It was isolated from a strain of Fusidium coccineum, which is a steroid like antibiotic. It is mainly bacteriostatic in nature but may become bactericidal at higher concentrations. It acts by binding with Elongation factor G i.e. Translocase which is necessary for translocation on the bacterial ribosome after peptide bond formation during protein synthesis. However eukaryotes have another enzyme which is not affected by the drug. This specific mode of action explains the absence of intrinsic cross- resistance between Fusidic acid and other antibiotics. It has a limited spectrum of activity, mainly against Gram positive bacteria i.e. Staphylococcus aureus, S.epidermidis, Clostridium spp. and Corynebacterium. However, Streptococci are moderately susceptible. But most Gram Negative Bacteria are resistant to it [60].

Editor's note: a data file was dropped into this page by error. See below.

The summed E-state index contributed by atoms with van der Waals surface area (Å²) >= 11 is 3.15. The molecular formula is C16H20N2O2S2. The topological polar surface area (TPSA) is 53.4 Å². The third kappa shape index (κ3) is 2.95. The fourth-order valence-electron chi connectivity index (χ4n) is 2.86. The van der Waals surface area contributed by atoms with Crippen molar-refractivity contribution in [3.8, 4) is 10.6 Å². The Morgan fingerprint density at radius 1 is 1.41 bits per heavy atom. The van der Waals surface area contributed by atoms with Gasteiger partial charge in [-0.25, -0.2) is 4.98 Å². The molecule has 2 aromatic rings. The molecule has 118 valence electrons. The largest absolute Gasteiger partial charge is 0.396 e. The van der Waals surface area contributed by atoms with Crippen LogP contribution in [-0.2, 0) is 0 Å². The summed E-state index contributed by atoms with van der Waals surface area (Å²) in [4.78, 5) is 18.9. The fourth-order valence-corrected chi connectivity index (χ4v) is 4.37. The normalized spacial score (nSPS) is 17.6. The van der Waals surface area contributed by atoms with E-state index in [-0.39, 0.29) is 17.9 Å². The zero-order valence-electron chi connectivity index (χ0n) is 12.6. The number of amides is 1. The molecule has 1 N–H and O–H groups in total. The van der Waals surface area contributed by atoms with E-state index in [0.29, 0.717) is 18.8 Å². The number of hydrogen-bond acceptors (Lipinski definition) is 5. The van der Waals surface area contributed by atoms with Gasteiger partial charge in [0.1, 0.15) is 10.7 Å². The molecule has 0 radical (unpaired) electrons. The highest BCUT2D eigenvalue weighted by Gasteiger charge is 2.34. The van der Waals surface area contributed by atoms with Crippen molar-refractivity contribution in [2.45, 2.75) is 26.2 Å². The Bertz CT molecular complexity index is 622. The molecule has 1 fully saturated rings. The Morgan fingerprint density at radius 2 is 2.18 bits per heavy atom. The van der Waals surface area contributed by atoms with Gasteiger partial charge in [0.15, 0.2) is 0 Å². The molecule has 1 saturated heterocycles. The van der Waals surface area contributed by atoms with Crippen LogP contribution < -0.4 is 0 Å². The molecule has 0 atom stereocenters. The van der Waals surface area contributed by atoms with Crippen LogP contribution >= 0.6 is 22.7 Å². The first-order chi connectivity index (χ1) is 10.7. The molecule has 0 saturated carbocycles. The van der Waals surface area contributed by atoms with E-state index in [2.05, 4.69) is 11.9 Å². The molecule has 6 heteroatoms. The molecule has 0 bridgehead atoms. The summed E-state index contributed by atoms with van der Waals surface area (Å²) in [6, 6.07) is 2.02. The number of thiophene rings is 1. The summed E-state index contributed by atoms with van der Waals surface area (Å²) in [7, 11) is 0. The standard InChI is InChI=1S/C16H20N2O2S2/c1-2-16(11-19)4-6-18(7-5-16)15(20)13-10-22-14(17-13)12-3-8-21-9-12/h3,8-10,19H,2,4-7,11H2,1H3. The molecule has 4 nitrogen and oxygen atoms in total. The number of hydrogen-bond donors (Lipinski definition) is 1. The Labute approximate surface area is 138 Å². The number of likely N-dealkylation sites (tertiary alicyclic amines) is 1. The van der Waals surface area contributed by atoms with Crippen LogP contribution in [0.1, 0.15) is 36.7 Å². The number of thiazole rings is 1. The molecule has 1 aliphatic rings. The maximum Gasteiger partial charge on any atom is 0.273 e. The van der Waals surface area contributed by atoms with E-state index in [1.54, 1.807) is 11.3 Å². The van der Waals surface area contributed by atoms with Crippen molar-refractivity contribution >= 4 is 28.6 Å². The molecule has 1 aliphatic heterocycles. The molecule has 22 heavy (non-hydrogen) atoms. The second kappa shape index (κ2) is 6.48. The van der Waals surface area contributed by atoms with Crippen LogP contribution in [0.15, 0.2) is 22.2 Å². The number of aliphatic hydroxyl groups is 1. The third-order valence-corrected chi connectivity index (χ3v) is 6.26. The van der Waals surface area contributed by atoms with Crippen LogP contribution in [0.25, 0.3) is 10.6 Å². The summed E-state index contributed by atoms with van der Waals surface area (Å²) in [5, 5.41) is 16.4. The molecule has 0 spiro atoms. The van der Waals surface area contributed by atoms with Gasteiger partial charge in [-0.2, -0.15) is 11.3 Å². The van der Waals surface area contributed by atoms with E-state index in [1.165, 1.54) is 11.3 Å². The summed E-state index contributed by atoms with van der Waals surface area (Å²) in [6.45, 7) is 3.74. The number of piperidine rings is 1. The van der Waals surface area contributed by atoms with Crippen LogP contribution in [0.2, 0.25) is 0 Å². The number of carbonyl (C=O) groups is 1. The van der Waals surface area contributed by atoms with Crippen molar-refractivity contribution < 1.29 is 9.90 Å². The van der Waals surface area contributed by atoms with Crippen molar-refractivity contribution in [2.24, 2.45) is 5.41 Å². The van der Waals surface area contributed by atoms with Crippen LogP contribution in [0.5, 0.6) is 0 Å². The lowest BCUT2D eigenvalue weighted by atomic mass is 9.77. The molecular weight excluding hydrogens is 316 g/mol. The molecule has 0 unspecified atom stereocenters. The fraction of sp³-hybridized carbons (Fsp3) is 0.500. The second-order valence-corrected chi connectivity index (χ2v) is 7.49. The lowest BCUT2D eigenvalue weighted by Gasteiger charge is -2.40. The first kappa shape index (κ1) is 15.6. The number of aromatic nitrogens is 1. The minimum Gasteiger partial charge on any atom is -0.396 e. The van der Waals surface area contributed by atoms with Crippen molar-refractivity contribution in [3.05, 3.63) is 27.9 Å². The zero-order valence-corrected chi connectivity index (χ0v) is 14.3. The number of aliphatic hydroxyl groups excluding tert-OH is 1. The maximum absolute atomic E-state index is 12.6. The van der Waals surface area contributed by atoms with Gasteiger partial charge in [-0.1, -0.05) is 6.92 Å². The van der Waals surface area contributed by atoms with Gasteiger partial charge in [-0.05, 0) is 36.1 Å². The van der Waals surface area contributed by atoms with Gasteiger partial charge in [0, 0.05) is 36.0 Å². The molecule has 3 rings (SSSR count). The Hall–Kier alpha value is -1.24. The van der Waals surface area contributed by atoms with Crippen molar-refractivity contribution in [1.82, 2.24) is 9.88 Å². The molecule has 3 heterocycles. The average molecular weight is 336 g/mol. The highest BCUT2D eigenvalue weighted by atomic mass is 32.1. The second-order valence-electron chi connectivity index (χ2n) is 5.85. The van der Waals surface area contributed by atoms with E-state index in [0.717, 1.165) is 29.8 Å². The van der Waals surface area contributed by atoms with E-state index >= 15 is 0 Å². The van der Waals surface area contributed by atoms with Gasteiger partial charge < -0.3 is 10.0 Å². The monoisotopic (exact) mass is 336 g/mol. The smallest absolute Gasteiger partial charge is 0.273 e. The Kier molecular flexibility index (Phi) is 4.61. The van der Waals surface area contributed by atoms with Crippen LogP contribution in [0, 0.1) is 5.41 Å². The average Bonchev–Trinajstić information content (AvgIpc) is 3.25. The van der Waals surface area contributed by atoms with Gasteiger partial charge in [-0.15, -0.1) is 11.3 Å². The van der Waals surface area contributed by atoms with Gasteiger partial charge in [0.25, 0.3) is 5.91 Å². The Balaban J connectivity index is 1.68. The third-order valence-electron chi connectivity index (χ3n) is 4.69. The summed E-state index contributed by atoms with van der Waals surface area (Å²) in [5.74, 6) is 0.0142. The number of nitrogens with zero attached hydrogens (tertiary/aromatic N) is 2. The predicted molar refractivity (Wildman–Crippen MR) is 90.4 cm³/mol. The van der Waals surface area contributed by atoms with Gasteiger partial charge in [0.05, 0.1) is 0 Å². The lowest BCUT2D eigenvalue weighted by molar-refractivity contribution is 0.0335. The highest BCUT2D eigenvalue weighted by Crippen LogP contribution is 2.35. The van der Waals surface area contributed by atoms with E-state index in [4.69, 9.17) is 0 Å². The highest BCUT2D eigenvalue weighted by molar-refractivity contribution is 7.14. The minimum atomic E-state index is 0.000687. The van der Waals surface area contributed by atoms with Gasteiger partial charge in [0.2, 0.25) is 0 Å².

2.8.2 Mechanism of resistance

Two major Fusidic acid resistance mechanisms are discovered in S. aureus:

  1. Alteration of the drug target site which is due to the mutations in fusA gene (encoding elongation factor G, EF-G), rplF or fusE (encoding ribosome protein L6)

  2. Point mutation in fusA gene occurs in domain III of EF-G.

Other resistant mechanisms include:

  1. Fusidic acid resistant small colony variant (SCV) isolates, referred to as fusA-SCV class mostly occur due to mutations in domain V of EF-G

  2. Acquired Fusidic acid resistance of Staphylococcus spp. includes fusB, fusC, and fusD. The genes fusB (found in plasmid pUB 101 in S. aureus) and fusC were found in S. aureus and coagulase-negative Staphylococci